Background: Physiologic studies in rodents and preliminary human studies have suggested that Roux-en-Y gastric bypass (RYGB) improves type 2 diabetes mellitus (T2DM) by way of metabolic changes, long before the bariatric or weight loss effects occur, leading to the concept of "metabolic surgery." To test this hypothesis, we studied patients with insulin-dependent T2DM who underwent RYGB to determine whether T2DM remission in this treatment-resistant subgroup occurred independent of weight loss.
Methods: Of all the patients undergoing RYGB from 2000 to 2006 (n = 1546) with >/=12 months of follow-up, 318 had T2DM (21%), and 75 (24%) of these were insulin dependent. Of the 75 patients, 4 were found to have T1DM (5.3%) and were excluded, leaving a study population of 71 patients. The patients who achieved remission, defined as a cessation of diabetic medications with a hemoglobin A1c level of <7%, were compared with those who did not achieve remission. Statistical significance was set at P < .05, using the Student t test, chi-square test, and logistic regression analysis, as appropriate.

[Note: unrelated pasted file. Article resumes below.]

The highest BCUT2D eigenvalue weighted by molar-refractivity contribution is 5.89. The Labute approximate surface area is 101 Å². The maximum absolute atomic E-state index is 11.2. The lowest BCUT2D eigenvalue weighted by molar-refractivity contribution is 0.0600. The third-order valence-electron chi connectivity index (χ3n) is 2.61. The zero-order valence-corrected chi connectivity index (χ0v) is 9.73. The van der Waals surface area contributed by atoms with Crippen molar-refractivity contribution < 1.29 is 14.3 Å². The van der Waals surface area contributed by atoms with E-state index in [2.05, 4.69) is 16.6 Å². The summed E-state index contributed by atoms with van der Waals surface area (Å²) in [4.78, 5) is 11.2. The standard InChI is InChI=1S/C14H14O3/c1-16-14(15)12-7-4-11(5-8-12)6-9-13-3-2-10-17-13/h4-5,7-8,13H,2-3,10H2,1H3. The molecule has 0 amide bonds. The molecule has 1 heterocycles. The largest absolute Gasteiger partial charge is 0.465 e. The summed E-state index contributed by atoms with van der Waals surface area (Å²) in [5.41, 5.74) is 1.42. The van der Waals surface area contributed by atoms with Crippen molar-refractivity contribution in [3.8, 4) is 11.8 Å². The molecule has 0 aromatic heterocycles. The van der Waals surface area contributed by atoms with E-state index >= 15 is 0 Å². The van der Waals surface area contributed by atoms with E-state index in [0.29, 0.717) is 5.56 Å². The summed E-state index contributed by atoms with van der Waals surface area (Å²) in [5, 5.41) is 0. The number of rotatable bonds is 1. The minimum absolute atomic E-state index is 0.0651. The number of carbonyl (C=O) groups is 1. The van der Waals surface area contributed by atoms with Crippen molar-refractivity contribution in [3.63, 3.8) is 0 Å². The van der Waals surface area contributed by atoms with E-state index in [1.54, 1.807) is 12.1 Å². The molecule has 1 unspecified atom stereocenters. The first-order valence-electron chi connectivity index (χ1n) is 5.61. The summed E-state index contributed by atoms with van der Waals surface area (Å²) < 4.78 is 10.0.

Results: After RYGB, all 71 patients with insulin-dependent T2DM had achieved a reduction in the dose and/or number of medications at 29.6 +/- 17.0 months. Of these 71 patients, 35 (49%) demonstrated a remission of T2DM. The preoperative body mass index, age, number of medications, and hemoglobin A1c level did not differentiate between those who attained remission and those who still required diabetic medication. From the multivariate analysis, the significant factors associated with remission were the preoperative insulin dose and the percentage of excess weight loss. The percentage of excess weight loss was greater in the remission patients as early as 3 months postoperatively (P = .04) and also at 6, 12, 18, and 24 months.
Conclusion: RYGB uniformly improved the medication requirements of patients with insulin-dependent T2DM. Although physiologic mechanisms likely contributed, early rapid weight loss was associated with the remission of T2DM.